African American innovators who revolutionized US agriculture, food
Many agricultural practices, innovations and foods that enslaved people from West Africa brought to America, or were developed by their descendants, remain unrecognized, despite having revolutionized the way people in the US and other nations eat, farm and garden, The Associated Press said in a report.
Among the medicinal and food staples introduced by the African diaspora were sorghum, millet, African rice, yams, black-eyed peas, watermelon, eggplant, okra, sesame and kola nut, whose extract was a main ingredient in the original Coca-Cola recipe.
Whether captives smuggled seeds and plants from aboard slave ships or captains purchased them in Africa for planting in America, key components of the West African diet also journeyed along the Middle Passage across the Atlantic.
After long days spent working on the plantation’s fields, many enslaved people grew their own gardens to supplement their meager rations.
“The plantation owners could then force them to show them how to grow those foods,” said Judith Carney, a professor of geography at UCLA and co-author of “In the Shadow of Slavery: Africa’s Botanical Legacy in the Atlantic World” (University of California Press, 2011).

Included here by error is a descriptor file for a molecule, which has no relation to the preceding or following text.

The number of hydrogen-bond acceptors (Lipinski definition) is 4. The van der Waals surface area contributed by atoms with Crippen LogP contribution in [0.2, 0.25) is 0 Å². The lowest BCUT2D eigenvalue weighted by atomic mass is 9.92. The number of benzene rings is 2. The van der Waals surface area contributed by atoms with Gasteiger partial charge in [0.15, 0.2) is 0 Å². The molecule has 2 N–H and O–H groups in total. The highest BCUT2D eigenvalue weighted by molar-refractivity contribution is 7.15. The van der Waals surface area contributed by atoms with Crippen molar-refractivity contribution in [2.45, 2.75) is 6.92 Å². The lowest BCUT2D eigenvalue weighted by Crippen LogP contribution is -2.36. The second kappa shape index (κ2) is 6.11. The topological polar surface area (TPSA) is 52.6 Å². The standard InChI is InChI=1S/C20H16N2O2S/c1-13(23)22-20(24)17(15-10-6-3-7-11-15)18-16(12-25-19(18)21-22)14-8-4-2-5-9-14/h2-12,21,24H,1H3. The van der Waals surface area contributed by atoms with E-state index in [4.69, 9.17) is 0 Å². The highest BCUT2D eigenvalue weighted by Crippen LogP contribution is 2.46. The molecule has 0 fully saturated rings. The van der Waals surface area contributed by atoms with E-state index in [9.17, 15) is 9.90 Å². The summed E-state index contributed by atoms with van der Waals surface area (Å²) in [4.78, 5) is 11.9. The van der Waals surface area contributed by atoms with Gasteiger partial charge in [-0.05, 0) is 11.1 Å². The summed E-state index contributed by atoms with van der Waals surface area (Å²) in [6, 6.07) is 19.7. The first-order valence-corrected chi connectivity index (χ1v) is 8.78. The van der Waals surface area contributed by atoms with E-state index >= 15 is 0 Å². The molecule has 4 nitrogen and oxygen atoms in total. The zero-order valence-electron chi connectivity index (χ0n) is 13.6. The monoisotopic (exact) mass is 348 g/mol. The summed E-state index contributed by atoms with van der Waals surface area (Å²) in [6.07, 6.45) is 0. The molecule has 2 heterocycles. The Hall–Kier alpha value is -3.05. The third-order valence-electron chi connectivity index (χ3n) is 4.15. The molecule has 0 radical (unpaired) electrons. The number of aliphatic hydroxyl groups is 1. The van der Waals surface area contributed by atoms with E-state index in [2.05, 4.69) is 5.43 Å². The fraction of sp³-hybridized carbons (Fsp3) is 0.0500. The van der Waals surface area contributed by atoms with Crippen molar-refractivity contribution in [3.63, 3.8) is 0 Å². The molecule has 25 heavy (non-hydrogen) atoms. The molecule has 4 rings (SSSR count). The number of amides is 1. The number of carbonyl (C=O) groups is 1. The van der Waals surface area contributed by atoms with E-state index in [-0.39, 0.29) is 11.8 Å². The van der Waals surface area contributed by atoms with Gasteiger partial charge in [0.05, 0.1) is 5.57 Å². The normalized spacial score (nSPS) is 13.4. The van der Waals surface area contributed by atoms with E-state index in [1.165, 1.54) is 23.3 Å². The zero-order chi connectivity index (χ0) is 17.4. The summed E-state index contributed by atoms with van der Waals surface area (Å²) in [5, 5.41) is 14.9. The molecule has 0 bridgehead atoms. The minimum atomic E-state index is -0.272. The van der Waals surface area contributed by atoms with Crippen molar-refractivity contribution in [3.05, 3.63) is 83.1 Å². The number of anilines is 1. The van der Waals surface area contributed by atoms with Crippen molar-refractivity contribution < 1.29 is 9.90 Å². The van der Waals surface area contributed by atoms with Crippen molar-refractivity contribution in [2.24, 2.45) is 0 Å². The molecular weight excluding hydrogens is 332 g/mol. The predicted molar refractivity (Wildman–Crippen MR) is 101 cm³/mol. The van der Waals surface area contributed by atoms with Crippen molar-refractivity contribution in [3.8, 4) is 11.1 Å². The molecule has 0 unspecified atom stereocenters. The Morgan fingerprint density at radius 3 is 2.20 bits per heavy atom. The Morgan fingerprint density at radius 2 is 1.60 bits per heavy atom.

“Those crops would then become commodities,” said Carney, who spent a decade tracing such food origins by reconciling oral history with written documents.
It’s no coincidence, then, that “many of the agricultural practices seen in Africa were also happening in the South [of the US],” said Michael W. Twitty, culinary historian and James Beard-winning author of “The Cooking Gene”.
Multicropping (growing different types of plants in one plot), permaculture (emulating natural ecosystems) and planting on mounds (arguably the precursor of berms) can be traced to African agricultural practices, said Twitty, who has helped establish the Sankofa Heritage Garden, a living replica of the type of garden grown by enslaved people during that era.
History did not record many inventions of enslaved Africans, in no small part because slaveowners often claimed credit. Some, however, were recognized, as were the accomplishments of many who came after them.